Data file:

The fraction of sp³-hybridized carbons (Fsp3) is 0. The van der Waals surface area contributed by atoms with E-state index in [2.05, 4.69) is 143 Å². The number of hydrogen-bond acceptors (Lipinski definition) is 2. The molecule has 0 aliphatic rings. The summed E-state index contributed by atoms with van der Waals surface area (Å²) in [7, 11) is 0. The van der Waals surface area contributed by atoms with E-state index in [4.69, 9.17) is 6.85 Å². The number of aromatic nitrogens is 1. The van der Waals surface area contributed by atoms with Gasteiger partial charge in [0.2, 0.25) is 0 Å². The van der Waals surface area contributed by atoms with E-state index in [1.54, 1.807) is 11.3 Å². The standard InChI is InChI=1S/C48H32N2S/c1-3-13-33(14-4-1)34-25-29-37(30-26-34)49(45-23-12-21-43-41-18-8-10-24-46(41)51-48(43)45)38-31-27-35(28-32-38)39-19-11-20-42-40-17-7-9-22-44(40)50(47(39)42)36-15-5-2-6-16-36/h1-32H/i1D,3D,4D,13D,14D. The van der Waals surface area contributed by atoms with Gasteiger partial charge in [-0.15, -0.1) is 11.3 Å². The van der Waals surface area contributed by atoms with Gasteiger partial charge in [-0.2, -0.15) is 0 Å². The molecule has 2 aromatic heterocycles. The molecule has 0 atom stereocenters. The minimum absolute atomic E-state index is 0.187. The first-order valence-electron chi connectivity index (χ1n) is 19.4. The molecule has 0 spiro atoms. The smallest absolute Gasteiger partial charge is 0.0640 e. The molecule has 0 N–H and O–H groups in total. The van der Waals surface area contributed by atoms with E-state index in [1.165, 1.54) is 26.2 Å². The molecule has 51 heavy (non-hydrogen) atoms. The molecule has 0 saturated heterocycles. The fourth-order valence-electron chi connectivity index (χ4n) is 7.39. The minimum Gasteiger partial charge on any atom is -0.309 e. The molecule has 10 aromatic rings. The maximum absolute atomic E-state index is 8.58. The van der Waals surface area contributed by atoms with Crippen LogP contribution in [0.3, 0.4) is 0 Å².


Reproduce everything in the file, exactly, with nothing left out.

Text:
The fraction of sp³-hybridized carbons (Fsp3) is 0. The van der Waals surface area contributed by atoms with E-state index in [2.05, 4.69) is 143 Å². The number of hydrogen-bond acceptors (Lipinski definition) is 2. The molecule has 0 aliphatic rings. The summed E-state index contributed by atoms with van der Waals surface area (Å²) in [7, 11) is 0. The van der Waals surface area contributed by atoms with E-state index in [4.69, 9.17) is 6.85 Å². The number of aromatic nitrogens is 1. The van der Waals surface area contributed by atoms with Gasteiger partial charge in [0.2, 0.25) is 0 Å². The van der Waals surface area contributed by atoms with E-state index in [1.54, 1.807) is 11.3 Å². The standard InChI is InChI=1S/C48H32N2S/c1-3-13-33(14-4-1)34-25-29-37(30-26-34)49(45-23-12-21-43-41-18-8-10-24-46(41)51-48(43)45)38-31-27-35(28-32-38)39-19-11-20-42-40-17-7-9-22-44(40)50(47(39)42)36-15-5-2-6-16-36/h1-32H/i1D,3D,4D,13D,14D. The van der Waals surface area contributed by atoms with Gasteiger partial charge in [-0.15, -0.1) is 11.3 Å². The van der Waals surface area contributed by atoms with Gasteiger partial charge in [-0.2, -0.15) is 0 Å². The molecule has 2 aromatic heterocycles. The molecule has 0 atom stereocenters. The minimum absolute atomic E-state index is 0.187. The first-order valence-electron chi connectivity index (χ1n) is 19.4. The molecule has 0 spiro atoms. The smallest absolute Gasteiger partial charge is 0.0640 e. The molecule has 0 N–H and O–H groups in total. The van der Waals surface area contributed by atoms with E-state index in [1.165, 1.54) is 26.2 Å². The molecule has 51 heavy (non-hydrogen) atoms. The molecule has 0 saturated heterocycles. The fourth-order valence-electron chi connectivity index (χ4n) is 7.39. The minimum Gasteiger partial charge on any atom is -0.309 e. The molecule has 10 aromatic rings. The maximum absolute atomic E-state index is 8.58. The van der Waals surface area contributed by atoms with Crippen LogP contribution in [0.3, 0.4) is 0 Å².